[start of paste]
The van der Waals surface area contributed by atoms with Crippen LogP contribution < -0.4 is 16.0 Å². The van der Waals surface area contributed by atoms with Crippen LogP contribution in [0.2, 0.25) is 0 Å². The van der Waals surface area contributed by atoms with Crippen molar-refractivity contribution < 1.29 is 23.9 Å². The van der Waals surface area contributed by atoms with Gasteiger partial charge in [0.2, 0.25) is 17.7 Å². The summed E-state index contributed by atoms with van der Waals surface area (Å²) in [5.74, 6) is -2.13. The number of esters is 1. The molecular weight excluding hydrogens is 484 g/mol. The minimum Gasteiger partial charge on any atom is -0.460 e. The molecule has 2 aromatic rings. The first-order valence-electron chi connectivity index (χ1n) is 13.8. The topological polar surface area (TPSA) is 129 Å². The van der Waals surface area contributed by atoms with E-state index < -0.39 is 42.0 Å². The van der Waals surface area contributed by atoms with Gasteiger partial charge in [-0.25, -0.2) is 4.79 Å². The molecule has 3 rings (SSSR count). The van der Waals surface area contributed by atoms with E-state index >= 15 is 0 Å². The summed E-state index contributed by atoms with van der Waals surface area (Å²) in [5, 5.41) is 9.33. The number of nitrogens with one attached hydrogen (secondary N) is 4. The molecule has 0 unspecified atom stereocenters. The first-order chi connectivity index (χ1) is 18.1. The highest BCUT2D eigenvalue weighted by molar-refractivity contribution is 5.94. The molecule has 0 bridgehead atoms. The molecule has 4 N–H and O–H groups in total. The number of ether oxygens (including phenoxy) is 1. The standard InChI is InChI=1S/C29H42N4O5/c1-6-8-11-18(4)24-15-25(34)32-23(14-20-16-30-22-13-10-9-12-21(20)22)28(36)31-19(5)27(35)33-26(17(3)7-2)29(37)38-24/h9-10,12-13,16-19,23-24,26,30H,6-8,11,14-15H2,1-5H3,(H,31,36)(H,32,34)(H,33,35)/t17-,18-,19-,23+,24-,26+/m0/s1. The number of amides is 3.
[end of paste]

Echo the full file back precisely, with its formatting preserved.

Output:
The van der Waals surface area contributed by atoms with Crippen LogP contribution < -0.4 is 16.0 Å². The van der Waals surface area contributed by atoms with Crippen LogP contribution in [0.2, 0.25) is 0 Å². The van der Waals surface area contributed by atoms with Crippen molar-refractivity contribution < 1.29 is 23.9 Å². The van der Waals surface area contributed by atoms with Gasteiger partial charge in [0.2, 0.25) is 17.7 Å². The summed E-state index contributed by atoms with van der Waals surface area (Å²) in [5.74, 6) is -2.13. The number of esters is 1. The molecular weight excluding hydrogens is 484 g/mol. The minimum Gasteiger partial charge on any atom is -0.460 e. The molecule has 2 aromatic rings. The first-order valence-electron chi connectivity index (χ1n) is 13.8. The topological polar surface area (TPSA) is 129 Å². The van der Waals surface area contributed by atoms with E-state index < -0.39 is 42.0 Å². The van der Waals surface area contributed by atoms with Gasteiger partial charge in [-0.25, -0.2) is 4.79 Å². The molecule has 3 rings (SSSR count). The van der Waals surface area contributed by atoms with E-state index >= 15 is 0 Å². The summed E-state index contributed by atoms with van der Waals surface area (Å²) in [5, 5.41) is 9.33. The number of nitrogens with one attached hydrogen (secondary N) is 4. The molecule has 0 unspecified atom stereocenters. The first-order chi connectivity index (χ1) is 18.1. The highest BCUT2D eigenvalue weighted by molar-refractivity contribution is 5.94. The molecule has 0 bridgehead atoms. The molecule has 4 N–H and O–H groups in total. The number of ether oxygens (including phenoxy) is 1. The standard InChI is InChI=1S/C29H42N4O5/c1-6-8-11-18(4)24-15-25(34)32-23(14-20-16-30-22-13-10-9-12-21(20)22)28(36)31-19(5)27(35)33-26(17(3)7-2)29(37)38-24/h9-10,12-13,16-19,23-24,26,30H,6-8,11,14-15H2,1-5H3,(H,31,36)(H,32,34)(H,33,35)/t17-,18-,19-,23+,24-,26+/m0/s1. The number of amides is 3.